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Digital minister's constituents want a share of extra BT broadband cash

Tuesday, August 11th 2015 by Ellen Branagh

Villagers in digital minister Ed Vaizey’s constituency have called for a share of the £129m being reinvested by BT in superfast broadband to go to their local area.

Locals in Fernham, Oxfordshire, have been campaigning for months to get upgraded to superfast broadband, after struggling with speeds as low as 0.26Mbps, as well as landline problems including crossed lines and static.

They set up campaign group Fernham Broadband after being told there was no plan to bring superfast broadband to the village.

BT previously said Fernham is served by an exchange-only line making providing superfast speeds difficult, but was looking at using different technology, thought to be 'wireless to the cabinet' which uses a microwave radio link rather than fibre to connect the exchange to the cabinet.

But following the company’s recent announcement that it is making up to £129m available to local authorities to reinvest in superfast projects Paul Phillipson, from the village, said he was urging Wantage and Didcot MP Mr Vaizey to make sure part of it was allocated to help get fibre to the area.

The extra cash is the result of a clause in the Broadband Delivery UK (BDUK) contracts that says if take-up is better than BT’s original business case of 20%, the funding it has received should be returned or reinvested into further coverage.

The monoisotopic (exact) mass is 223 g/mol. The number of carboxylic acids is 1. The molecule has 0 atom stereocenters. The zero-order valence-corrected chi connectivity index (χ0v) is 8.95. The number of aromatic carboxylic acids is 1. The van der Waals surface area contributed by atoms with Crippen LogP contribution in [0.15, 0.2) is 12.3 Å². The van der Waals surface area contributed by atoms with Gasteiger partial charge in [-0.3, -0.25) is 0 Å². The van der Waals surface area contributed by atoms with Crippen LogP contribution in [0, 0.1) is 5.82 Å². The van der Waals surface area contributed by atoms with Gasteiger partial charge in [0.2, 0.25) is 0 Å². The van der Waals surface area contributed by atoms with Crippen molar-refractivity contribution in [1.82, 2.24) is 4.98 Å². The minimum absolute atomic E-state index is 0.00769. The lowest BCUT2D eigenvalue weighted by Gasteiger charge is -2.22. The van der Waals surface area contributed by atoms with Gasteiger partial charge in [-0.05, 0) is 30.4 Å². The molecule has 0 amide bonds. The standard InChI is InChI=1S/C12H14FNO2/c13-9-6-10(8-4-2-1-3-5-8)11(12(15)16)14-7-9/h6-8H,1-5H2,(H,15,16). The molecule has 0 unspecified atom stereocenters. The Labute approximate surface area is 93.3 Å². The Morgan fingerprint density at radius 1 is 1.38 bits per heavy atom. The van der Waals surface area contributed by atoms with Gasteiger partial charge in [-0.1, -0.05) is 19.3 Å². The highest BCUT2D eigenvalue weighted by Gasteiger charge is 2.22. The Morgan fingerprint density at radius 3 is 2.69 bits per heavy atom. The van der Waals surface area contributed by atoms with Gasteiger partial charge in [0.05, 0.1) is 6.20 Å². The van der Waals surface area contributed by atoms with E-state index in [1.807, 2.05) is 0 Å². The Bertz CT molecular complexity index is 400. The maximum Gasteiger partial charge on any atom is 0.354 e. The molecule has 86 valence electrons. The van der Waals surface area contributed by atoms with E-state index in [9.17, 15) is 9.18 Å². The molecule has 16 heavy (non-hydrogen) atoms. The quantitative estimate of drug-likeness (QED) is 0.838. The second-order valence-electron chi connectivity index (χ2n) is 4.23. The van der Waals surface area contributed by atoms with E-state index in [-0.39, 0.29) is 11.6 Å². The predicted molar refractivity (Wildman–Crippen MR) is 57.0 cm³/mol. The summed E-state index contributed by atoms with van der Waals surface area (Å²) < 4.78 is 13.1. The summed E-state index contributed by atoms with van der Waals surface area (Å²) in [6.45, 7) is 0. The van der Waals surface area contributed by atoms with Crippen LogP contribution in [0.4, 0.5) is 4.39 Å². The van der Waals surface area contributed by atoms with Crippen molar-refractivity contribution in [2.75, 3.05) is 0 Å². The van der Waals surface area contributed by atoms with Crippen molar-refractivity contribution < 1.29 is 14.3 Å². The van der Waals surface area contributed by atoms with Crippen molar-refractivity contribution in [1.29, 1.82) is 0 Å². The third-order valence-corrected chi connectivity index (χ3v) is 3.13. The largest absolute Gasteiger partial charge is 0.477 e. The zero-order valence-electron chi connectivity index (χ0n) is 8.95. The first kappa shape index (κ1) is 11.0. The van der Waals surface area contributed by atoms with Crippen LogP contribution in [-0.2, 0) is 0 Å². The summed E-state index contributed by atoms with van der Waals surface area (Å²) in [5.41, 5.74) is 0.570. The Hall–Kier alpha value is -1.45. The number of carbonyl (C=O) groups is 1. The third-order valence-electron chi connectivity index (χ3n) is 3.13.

Since the announcement, both Norfolk and Cumbria have been named as places to benefit from a share of the £129m.

'Inferior to fibre'

Mr Phillipson previously said that despite a green roadside fibre cabinet being installed in February, he had been told Fernham was “under review” because bringing fibre to the village would be too expensive.

He told Cable.co.uk: “I'm hoping to convince Ed Vaizey and Better Broadband for Oxfordshire to spend some [of the £129m] on 1.4 miles of fibre for us in Fernham.

“We are currently offered wireless to the cabinet, which is inferior, to fibre even though there are two fibre BT lines with fibre cabinets 1.4 miles in one direction and 2.9 miles in the other.”

Mr Phillipson said he had been told by Oxfordshire’s BT team that the provision of broadband would not address issues residents have experienced with crossed lines and noise on their phone line.

“So unless residents can afford premium broadband and then subscribe to a Voice over IP service nothing will change,” he said. “Crossed lines and noise will continue as the copper cable rots in the ground.

“I will buy Infinity and subscribe to a VoIP service so I can have cheap, secure phone conversations. The question then will be why do I have to pay for a BT line that doesn't work?”

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